This is one of over 100 illustrated articles to be found in the author’s Astronomy Digest.
These are three, essentially identical, astrographs. The original astrograph with its 65mm objective was first replaced by one with a 71mm objective with the current version having a 70 mm objective with a focal ratio f/5 and hence a focal length of 350 mm. This review is based on that of my 65 mm objective astrograph but should equally apply to the newer versions.
An astrograph should give pinpoint stellar images and no significant vignetting across its specified field. This telescopes claim to have a corrected field diameter of 44 mm and so should be able to cover the sensor of a full frame DSLR which has a diagonal of just over 43 mm.
The air-spaced triplet objectives employ one element of FPL-53 glass for optimal colour correction. A well designed triplet should not show any false colour not only in focus but also on either side of focus. There is one proviso that must be born in mind. The central element of such a triplet is isolated from the outside air by the outer lenses and the air spaces between them and thus the cool-down time to equal the outside ambient air temperature is longer than is the case for a doublet (or oil spaced triplet) objective. Part way down the telescope tube is placed a fixed an internal ED field flattener element. Such a placement can provide correction over a wider field than can be achieved with add-on field flatteners located between the focuser and camera.
The telescopes are equipped with a rack & pinion focuser whose fine machined cograil allows smooth focusing even under heavy loads of up to 3 kg. They come with CNC tube rings and with vixen dovetail and has a standard finder shoe which is Vixen/Celestron/Skywatcher compatible. However, its fine construction meant that the rather crude base of some of my finder scopes would not fit within it without some filing to remove the crackle paint finish.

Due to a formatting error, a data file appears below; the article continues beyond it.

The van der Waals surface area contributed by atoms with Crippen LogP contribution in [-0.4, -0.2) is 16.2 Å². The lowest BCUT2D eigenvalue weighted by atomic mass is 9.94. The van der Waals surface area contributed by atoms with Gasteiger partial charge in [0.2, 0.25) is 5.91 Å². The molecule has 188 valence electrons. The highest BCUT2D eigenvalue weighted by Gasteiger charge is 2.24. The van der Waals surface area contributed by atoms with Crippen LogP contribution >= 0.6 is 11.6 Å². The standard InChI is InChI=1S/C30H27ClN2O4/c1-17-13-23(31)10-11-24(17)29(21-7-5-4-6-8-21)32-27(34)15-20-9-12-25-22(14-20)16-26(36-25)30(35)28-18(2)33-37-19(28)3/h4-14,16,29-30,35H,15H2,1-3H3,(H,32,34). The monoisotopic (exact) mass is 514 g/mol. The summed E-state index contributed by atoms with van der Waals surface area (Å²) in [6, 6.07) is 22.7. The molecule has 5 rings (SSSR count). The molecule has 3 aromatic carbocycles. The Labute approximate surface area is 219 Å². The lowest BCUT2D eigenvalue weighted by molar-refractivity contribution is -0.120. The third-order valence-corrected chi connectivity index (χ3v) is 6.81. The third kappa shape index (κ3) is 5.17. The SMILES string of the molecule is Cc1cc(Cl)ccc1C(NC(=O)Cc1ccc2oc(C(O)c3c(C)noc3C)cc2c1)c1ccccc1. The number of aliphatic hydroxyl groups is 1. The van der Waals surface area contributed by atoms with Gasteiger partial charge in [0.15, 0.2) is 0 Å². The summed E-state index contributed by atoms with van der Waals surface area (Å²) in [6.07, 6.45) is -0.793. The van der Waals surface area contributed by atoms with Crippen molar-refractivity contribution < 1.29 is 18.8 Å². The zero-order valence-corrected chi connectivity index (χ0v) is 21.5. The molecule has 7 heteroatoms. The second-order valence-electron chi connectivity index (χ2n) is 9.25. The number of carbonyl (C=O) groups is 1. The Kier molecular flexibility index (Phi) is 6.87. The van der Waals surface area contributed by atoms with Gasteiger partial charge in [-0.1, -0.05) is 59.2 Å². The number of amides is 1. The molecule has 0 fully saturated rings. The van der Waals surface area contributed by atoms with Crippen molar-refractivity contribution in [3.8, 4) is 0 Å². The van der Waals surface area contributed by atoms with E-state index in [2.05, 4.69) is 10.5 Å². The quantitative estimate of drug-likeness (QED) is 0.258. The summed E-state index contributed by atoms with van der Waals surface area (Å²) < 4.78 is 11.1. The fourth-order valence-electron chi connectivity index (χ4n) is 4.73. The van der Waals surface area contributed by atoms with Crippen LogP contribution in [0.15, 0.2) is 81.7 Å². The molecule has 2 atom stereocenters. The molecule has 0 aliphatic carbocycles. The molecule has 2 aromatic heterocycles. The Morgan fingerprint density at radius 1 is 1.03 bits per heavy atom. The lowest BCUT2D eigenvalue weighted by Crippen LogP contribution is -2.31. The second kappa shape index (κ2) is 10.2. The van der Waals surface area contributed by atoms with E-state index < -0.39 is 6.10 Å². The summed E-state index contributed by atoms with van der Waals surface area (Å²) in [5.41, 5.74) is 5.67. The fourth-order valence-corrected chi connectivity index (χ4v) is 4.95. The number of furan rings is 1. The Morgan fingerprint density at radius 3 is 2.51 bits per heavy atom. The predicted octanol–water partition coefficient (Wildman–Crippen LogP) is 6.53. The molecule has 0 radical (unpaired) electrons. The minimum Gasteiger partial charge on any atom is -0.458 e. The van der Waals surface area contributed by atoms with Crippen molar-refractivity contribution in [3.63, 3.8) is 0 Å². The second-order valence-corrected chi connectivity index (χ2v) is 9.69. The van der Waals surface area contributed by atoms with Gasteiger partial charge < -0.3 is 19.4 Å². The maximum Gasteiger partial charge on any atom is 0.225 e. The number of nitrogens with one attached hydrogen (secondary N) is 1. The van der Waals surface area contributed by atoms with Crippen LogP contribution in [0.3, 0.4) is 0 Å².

Specification and Review of my 65 mm astrograph
— Aperture: 65 mm
— Focal length: 420 mm
— Photographic speed: f/6.5
— Diameter of the corrected field: 44 mm
— Weight: approx 2.8 kgs (with tube rings and prism rail)
— Focuser: 2″ RP with improved bearing, 360° rotation and ring clamping
— Mechanical length: 340/375 mm with retracted/extended dew cap
— Resolution: 1.78 arc seconds
— Limiting visual stellar magnitude: 11m6
Their aim was to check for the extent of the unvignetted field and the quality of the stellar images across the field.
Test for field coverage
The telescope was used in conjunction with a full frame Nikon D610 camera. This could be brought to focus without requiring a focus extender as is often required with refractors. Good.
A number, 13, of exposures were made of a region of sky almost directly overhead in the Constellation of Cygnus. The light pollution should then have been uniform across the field. A single exposure was used as a test. First, the ‘Dust and Scratches’ in Adobe Photoshop was applied with a radius of 18 pixels. It thinks the stars are dust and removes them. The resulting image, slightly stretched and shown below, does show some vignetting in the extreme corners of the field. Measurements indicated that this corresponded to a drop of up to one stop. This is not too extreme and its effects could be removed with the use of light frames when processing the data in Deep Sky Stacker.